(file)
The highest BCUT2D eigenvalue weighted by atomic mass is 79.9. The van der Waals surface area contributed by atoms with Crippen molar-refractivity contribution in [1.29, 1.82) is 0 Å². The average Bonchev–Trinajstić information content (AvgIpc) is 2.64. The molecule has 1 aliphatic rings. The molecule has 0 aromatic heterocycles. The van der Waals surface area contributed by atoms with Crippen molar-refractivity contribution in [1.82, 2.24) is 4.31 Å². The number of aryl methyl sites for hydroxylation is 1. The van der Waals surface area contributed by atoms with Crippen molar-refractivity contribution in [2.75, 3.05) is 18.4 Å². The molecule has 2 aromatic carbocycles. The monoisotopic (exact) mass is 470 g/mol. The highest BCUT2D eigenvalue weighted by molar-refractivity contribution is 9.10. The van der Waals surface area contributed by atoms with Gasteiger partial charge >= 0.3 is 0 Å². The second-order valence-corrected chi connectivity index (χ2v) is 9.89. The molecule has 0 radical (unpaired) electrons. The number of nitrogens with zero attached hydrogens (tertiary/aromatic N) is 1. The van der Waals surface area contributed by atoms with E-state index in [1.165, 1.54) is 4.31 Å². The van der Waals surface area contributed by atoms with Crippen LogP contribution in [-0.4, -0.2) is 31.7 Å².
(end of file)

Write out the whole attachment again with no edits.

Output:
The highest BCUT2D eigenvalue weighted by atomic mass is 79.9. The van der Waals surface area contributed by atoms with Crippen molar-refractivity contribution in [1.29, 1.82) is 0 Å². The average Bonchev–Trinajstić information content (AvgIpc) is 2.64. The molecule has 1 aliphatic rings. The molecule has 0 aromatic heterocycles. The van der Waals surface area contributed by atoms with Crippen molar-refractivity contribution in [1.82, 2.24) is 4.31 Å². The number of aryl methyl sites for hydroxylation is 1. The van der Waals surface area contributed by atoms with Crippen molar-refractivity contribution in [2.75, 3.05) is 18.4 Å². The molecule has 2 aromatic carbocycles. The monoisotopic (exact) mass is 470 g/mol. The highest BCUT2D eigenvalue weighted by molar-refractivity contribution is 9.10. The van der Waals surface area contributed by atoms with Gasteiger partial charge >= 0.3 is 0 Å². The second-order valence-corrected chi connectivity index (χ2v) is 9.89. The molecule has 0 radical (unpaired) electrons. The number of nitrogens with zero attached hydrogens (tertiary/aromatic N) is 1. The van der Waals surface area contributed by atoms with E-state index in [1.165, 1.54) is 4.31 Å². The van der Waals surface area contributed by atoms with Crippen LogP contribution in [-0.4, -0.2) is 31.7 Å².